congress / reading room

License to Create

Agnieszka Rasmus-Zgorzelska

Artistic formats aim to democratize art. To those who want to create, they give a possibility to show their efforts to the world on preestablished, clear and fair rules.

Are you intimidated by modern art exhibitions, where abstract installations lack any commentary that would shed some light on their meaning? Are you afraid to participate in artistic events organized in spaces access to which is blocked by an entry phone? Scared of booking a museum visit via telephone? If so, you’re the target audience of a self-taught French artist living in Denmark, Thierry Geoffroy.

Geoffroy stages his events in public spaces and cultural institutions. During these events, invited artists and their audience can chat about things that bother them or discuss the problems of modern societies. One such event consisted of discussing the role of the artist in the modern societies while running backwards through the streets of London. During another event, participants were supposed to plaster the side of a respected museum with subversive slogans every day at noon.

Geoffroy called these stagings “artistic formats”. Connotations with “Big Brother” and “American Idol” are not coincidental.

An artist, like the producers of television shows, sells a license to use his idea and create an international “format” upon that idea. The audience can easily access these formats of artistic expression, viewers know what to expect of them and can even participate in the stagings.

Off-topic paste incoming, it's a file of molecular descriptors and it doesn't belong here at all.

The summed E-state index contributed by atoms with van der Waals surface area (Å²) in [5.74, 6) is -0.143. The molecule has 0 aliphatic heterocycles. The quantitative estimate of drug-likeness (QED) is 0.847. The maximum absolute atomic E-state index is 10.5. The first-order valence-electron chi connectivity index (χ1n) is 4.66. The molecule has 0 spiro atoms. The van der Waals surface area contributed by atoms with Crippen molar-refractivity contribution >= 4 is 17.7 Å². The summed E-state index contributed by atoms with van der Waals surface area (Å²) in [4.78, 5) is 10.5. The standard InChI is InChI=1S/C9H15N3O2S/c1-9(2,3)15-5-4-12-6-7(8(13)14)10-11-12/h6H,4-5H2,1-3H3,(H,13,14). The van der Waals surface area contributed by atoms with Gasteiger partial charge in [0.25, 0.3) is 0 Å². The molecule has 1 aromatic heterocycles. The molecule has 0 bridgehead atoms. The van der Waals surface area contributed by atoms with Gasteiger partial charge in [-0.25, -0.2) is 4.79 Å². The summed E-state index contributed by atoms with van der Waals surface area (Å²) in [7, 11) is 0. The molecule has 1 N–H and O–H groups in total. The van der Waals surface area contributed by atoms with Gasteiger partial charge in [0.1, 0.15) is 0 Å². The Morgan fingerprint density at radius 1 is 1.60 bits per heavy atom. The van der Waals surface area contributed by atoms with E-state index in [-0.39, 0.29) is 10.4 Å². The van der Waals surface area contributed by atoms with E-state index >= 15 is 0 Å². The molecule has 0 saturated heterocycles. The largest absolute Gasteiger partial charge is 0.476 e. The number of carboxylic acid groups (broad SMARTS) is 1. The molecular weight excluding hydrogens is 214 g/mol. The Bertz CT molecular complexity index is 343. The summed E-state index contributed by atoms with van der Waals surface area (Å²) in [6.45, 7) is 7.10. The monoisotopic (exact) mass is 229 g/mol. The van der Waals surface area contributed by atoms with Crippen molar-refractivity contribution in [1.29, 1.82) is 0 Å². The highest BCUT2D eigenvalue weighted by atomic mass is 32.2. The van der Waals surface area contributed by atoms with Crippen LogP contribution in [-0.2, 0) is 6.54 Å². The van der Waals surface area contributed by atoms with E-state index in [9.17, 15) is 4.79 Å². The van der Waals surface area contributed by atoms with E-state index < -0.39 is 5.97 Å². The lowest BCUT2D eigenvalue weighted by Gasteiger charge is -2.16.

The Colonel acts the fool

Thierry Geoffroy, nicknamed Colonel (after his father's military rank; he was a colonel in the French army, stationed in Algeria), was born in 1961. He studied medicine for three years, but started staging his first exhibitions while still a teenager – one of these exhibitions showcased pictures of his grandfathers in military uniforms, photos which he found in a collection of old photographs. After dropping out of med school, he threw himself into his artistic work, he traveled, took lots of photographs and filmed short movies, performed, interviewed various people on the street, pretending to be a naive tourist-cum-ethnographer. His performances, documentaries and exhibitions always had very revealing names, e.g.: "TV is loneliness," "Sports-centered art show" or "Why do people go crazy over Cindy Sherman?". The names are a testament to his ceaseless fascination with mass media, the intermingling of art and information, journalism and entertainment.

Geoffroy knows that nothing is so appealing to the audience as making a fool of oneself. For example, while in the Scottish town of Huntly, he tried to measure the percentage of “Scottishness” in each Scot, eagerly commenting his faux-scientific experiment.

Geoffroy says: "I'm a serious man, but I do my thing in a funny way, I want to make it big in the media and be noticed. Some artists choose pornography, others kill animals. I chose being a funny man".

But his stagings are not without a deeper meaning. That Scottish faux-experiment, during which Geoffroy asked people he met on the street only one question: “How many percent of a real Scotsman are there inside of you?”, while funny, was meant to expose the absurdities of modern politics. Using that same idea, Geoffroy filmed a few TV series, posing a similar question to Danes, Germans and Dutchmen.